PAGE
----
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Heysham Village Bay and Coastal Fields

There are three distinct  coastal fields  to the north of the Village which give it a valuable green setting together with the National Trust land of the Barrows field and the cliffs to the west and south towards Half-moon Bay..

1. The small field to the north of the lower part of Knowlys Road and east of the village was known as Cranmer’s field in the 1990s. On the 1838 Tithe Map it was a single unit of land belonging to the Rector and was called Cable Kin, a name for which we have found no  explanation..
2. The much bigger field to the north of the main part of Knowlys Road where visitors and residents park to admire the view over the Bay to the Lake District fells. a view very like what J M W Turner sketched on his 1816 visit to Heysham. His painting Heysham and Cumberland Mountains is in the British Museum.. This field is now owned by a consortium of frontagers who have called it Lindale Meadow, a name from the 1838 Tithe Map.
3. A field to west of houses in Twemlow Parade, at some time called Whinnysty Green which in the late part of the 20th century was a pitch and putt course and owned by the City Council.

The large second field has at least twice been the subject of potential housing development. We have seen a letter written by the Town Clerk of what was then Morecambe and Heysham Town Council stating it was being considered for compulsory purchase. In 1991 a proposal for a development of 76 houses was rejected by Lancaster City Council but  following an Appeal  against that decision was the subject of a public enquiry by a Government Planning Inspector, who upheld the Council’s decision . An extensive campaign against the development by local residents was the catalyst for Heysham Heritage Association..
Following on from their purchase of the Barrows Field and St Patrick’s Chapel from the Diocese of Blackburn the National Trust were poised to try and buy Cranmer’s and Rayner’s Fields  After a Neighbourhood Council meeting which they attended a completely erroneous press report was published which stated the Trust were proposing development on their land.  As a result they withdrew their interest. Meanwhile Heysham Heritage  had produced a  plan for  the fields under the heading Turner’s Field. (right).

The Pot House

TurnersField2019LF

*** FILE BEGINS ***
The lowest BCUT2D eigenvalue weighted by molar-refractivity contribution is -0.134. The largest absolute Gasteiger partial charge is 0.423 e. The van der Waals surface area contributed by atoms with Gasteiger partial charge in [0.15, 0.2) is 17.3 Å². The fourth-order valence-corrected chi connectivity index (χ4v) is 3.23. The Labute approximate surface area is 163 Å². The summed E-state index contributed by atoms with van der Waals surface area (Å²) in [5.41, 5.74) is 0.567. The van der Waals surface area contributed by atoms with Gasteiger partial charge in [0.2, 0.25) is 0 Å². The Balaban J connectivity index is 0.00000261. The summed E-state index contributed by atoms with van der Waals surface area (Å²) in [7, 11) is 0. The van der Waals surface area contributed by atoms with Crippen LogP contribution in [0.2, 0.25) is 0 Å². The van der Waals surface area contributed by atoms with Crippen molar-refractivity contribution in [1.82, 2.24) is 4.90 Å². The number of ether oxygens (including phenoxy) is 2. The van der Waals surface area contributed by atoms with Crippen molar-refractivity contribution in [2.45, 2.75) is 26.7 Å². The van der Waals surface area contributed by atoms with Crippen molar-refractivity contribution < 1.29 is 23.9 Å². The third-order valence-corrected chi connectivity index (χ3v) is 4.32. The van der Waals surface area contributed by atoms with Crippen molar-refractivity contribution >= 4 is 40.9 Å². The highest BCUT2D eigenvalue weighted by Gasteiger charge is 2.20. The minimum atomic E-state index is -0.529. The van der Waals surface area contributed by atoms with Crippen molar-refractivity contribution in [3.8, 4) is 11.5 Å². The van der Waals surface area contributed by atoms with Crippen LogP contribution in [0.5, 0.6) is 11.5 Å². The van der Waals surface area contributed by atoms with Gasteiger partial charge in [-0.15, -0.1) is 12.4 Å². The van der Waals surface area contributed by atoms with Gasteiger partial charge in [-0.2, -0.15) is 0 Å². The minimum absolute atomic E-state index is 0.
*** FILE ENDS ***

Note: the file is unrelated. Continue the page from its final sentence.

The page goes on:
This was a well known building which held a dominant position in the Coastal Fields and we do not know the date the first building on the site was erected. It was called Pot House on the 1838 Tithe Map of Heysham.  Unlike most oither outlying buildings in Heysham it was very close to the high tide mark and a s a consequence in stormy weather was subject to the mercies of wind and water as the picture below left demonstrates. Most of the other  uoutlying buildings. chiefly farms, were built in the lee of higher ground.

This unattributed image (c.1935?) of the Pot House, or as it was known in the later stage of its existence, Bay Cottage, was published in  The Heysham Peninsula by Heysham Heritage in 2000 in a short section on  storms; if you would like to read the full extract click here.

The Pot House can also be seen in the first of  Images of Heysham. reproduced further down this page on the right.

The two definitions of a pot house are:

(i) a place where pots are made. There was an 18th century pottery making Delft ware and known as a pothouse (no hyphen) at the seaward end of Lancaster Quay.

(ii) a tavern. At some point in its history the Heysham Pot House was known as the Pot House Inn.

It was demolished in the late 1960s and the site is now a children’s play  park.

To the left is a very small section of the  Heysham Tithe Map (1838). The thick black line probably marks the mean high tide level. Plots 565, 566, and 574 are all labelled Pot House meadow. 564 is part of the larger Lindale Meadow.

The owner of the Pot House is listed as Henry Calvert but the occupier is Robert Hadwen. However the three Pot House meadows and Lindale meadow are all owned by the Rector (glebeland) with a rent payable to him by the occupier.

An earlier occupier of the Pot House is gleaned from this entry is the St Peter’s. Heysham records (Lancashire online Parish Clerks Project):